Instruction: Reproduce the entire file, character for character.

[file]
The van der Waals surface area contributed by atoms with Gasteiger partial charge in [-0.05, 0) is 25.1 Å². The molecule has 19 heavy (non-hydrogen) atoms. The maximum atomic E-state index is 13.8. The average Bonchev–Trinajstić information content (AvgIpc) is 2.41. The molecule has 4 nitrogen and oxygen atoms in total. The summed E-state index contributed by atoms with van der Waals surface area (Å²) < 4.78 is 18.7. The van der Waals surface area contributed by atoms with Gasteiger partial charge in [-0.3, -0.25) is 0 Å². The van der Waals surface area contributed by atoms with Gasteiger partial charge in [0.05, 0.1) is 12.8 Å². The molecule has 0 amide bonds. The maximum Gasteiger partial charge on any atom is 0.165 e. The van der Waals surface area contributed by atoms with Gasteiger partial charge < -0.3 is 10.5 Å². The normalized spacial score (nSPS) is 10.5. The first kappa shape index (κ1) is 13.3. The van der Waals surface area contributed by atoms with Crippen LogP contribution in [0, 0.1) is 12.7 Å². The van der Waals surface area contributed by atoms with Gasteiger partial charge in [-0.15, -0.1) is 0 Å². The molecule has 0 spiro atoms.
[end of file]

The van der Waals surface area contributed by atoms with Gasteiger partial charge in [-0.05, 0) is 25.1 Å². The molecule has 19 heavy (non-hydrogen) atoms. The maximum atomic E-state index is 13.8. The average Bonchev–Trinajstić information content (AvgIpc) is 2.41. The molecule has 4 nitrogen and oxygen atoms in total. The summed E-state index contributed by atoms with van der Waals surface area (Å²) < 4.78 is 18.7. The van der Waals surface area contributed by atoms with Gasteiger partial charge in [-0.3, -0.25) is 0 Å². The van der Waals surface area contributed by atoms with Gasteiger partial charge in [0.05, 0.1) is 12.8 Å². The molecule has 0 amide bonds. The maximum Gasteiger partial charge on any atom is 0.165 e. The van der Waals surface area contributed by atoms with Gasteiger partial charge < -0.3 is 10.5 Å². The normalized spacial score (nSPS) is 10.5. The first kappa shape index (κ1) is 13.3. The van der Waals surface area contributed by atoms with Crippen LogP contribution in [0, 0.1) is 12.7 Å². The van der Waals surface area contributed by atoms with Gasteiger partial charge in [-0.15, -0.1) is 0 Å². The molecule has 0 spiro atoms.